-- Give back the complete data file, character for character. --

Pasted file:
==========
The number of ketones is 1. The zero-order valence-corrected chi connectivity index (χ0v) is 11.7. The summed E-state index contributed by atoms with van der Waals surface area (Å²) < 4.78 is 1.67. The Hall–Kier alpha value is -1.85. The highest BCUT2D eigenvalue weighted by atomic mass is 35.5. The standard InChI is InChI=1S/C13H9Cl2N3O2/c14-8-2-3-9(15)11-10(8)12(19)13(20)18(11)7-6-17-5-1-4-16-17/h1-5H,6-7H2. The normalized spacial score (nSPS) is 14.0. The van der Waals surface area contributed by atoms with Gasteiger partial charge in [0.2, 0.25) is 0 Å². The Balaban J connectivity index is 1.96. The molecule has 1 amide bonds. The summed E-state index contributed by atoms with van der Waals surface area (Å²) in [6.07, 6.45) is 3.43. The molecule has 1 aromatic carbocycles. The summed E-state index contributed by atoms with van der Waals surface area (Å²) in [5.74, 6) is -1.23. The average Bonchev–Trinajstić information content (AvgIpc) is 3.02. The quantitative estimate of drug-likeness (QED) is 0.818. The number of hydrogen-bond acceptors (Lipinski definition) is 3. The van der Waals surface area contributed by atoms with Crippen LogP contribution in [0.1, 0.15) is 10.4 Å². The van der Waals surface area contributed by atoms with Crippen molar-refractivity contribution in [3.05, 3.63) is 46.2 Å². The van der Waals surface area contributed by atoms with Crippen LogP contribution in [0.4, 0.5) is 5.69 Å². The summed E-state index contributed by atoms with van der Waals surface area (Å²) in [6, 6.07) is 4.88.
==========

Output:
The number of ketones is 1. The zero-order valence-corrected chi connectivity index (χ0v) is 11.7. The summed E-state index contributed by atoms with van der Waals surface area (Å²) < 4.78 is 1.67. The Hall–Kier alpha value is -1.85. The highest BCUT2D eigenvalue weighted by atomic mass is 35.5. The standard InChI is InChI=1S/C13H9Cl2N3O2/c14-8-2-3-9(15)11-10(8)12(19)13(20)18(11)7-6-17-5-1-4-16-17/h1-5H,6-7H2. The normalized spacial score (nSPS) is 14.0. The van der Waals surface area contributed by atoms with Gasteiger partial charge in [0.2, 0.25) is 0 Å². The Balaban J connectivity index is 1.96. The molecule has 1 amide bonds. The summed E-state index contributed by atoms with van der Waals surface area (Å²) in [6.07, 6.45) is 3.43. The molecule has 1 aromatic carbocycles. The summed E-state index contributed by atoms with van der Waals surface area (Å²) in [5.74, 6) is -1.23. The average Bonchev–Trinajstić information content (AvgIpc) is 3.02. The quantitative estimate of drug-likeness (QED) is 0.818. The number of hydrogen-bond acceptors (Lipinski definition) is 3. The van der Waals surface area contributed by atoms with Crippen LogP contribution in [0.1, 0.15) is 10.4 Å². The van der Waals surface area contributed by atoms with Crippen molar-refractivity contribution in [3.05, 3.63) is 46.2 Å². The van der Waals surface area contributed by atoms with Crippen LogP contribution in [0.4, 0.5) is 5.69 Å². The summed E-state index contributed by atoms with van der Waals surface area (Å²) in [6, 6.07) is 4.88.